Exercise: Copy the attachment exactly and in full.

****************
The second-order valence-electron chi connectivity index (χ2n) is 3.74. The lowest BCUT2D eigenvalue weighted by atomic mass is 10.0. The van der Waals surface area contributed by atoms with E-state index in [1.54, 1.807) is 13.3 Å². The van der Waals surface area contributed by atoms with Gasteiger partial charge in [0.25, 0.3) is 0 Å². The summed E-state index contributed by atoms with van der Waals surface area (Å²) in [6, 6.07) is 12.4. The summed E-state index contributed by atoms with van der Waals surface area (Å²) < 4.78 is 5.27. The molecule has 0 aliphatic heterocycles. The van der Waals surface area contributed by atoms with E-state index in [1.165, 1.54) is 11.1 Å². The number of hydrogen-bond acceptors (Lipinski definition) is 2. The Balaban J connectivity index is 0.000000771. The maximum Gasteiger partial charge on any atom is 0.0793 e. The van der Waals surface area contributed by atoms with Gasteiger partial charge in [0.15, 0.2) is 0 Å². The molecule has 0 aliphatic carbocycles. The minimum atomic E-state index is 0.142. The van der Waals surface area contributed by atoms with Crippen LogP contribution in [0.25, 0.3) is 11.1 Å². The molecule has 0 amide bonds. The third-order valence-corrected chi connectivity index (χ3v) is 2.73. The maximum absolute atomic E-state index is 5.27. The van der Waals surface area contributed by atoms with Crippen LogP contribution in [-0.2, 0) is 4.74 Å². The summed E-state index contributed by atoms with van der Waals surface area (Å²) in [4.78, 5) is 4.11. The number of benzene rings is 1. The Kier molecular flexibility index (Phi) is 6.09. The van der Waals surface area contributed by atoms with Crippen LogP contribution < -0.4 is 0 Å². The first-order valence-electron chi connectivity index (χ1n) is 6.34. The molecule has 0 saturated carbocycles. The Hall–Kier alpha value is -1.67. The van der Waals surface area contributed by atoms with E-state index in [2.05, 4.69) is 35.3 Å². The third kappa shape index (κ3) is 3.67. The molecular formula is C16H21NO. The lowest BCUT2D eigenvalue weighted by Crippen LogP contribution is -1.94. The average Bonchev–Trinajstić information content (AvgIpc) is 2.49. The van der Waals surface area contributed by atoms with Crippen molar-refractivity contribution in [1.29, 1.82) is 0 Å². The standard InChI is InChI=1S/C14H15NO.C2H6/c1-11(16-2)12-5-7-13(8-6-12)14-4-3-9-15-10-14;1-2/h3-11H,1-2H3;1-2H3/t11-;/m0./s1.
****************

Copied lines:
The second-order valence-electron chi connectivity index (χ2n) is 3.74. The lowest BCUT2D eigenvalue weighted by atomic mass is 10.0. The van der Waals surface area contributed by atoms with E-state index in [1.54, 1.807) is 13.3 Å². The van der Waals surface area contributed by atoms with Gasteiger partial charge in [0.25, 0.3) is 0 Å². The summed E-state index contributed by atoms with van der Waals surface area (Å²) in [6, 6.07) is 12.4. The summed E-state index contributed by atoms with van der Waals surface area (Å²) < 4.78 is 5.27. The molecule has 0 aliphatic heterocycles. The van der Waals surface area contributed by atoms with E-state index in [1.165, 1.54) is 11.1 Å². The number of hydrogen-bond acceptors (Lipinski definition) is 2. The Balaban J connectivity index is 0.000000771. The maximum Gasteiger partial charge on any atom is 0.0793 e. The van der Waals surface area contributed by atoms with Gasteiger partial charge in [0.15, 0.2) is 0 Å². The molecule has 0 aliphatic carbocycles. The minimum atomic E-state index is 0.142. The van der Waals surface area contributed by atoms with Crippen LogP contribution in [0.25, 0.3) is 11.1 Å². The molecule has 0 amide bonds. The third-order valence-corrected chi connectivity index (χ3v) is 2.73. The maximum absolute atomic E-state index is 5.27. The van der Waals surface area contributed by atoms with Crippen LogP contribution in [-0.2, 0) is 4.74 Å². The summed E-state index contributed by atoms with van der Waals surface area (Å²) in [4.78, 5) is 4.11. The number of benzene rings is 1. The Kier molecular flexibility index (Phi) is 6.09. The van der Waals surface area contributed by atoms with Crippen LogP contribution < -0.4 is 0 Å². The first-order valence-electron chi connectivity index (χ1n) is 6.34. The molecule has 0 saturated carbocycles. The Hall–Kier alpha value is -1.67. The van der Waals surface area contributed by atoms with E-state index in [2.05, 4.69) is 35.3 Å². The third kappa shape index (κ3) is 3.67. The molecular formula is C16H21NO. The lowest BCUT2D eigenvalue weighted by Crippen LogP contribution is -1.94. The average Bonchev–Trinajstić information content (AvgIpc) is 2.49. The van der Waals surface area contributed by atoms with Crippen molar-refractivity contribution in [1.29, 1.82) is 0 Å². The standard InChI is InChI=1S/C14H15NO.C2H6/c1-11(16-2)12-5-7-13(8-6-12)14-4-3-9-15-10-14;1-2/h3-11H,1-2H3;1-2H3/t11-;/m0./s1.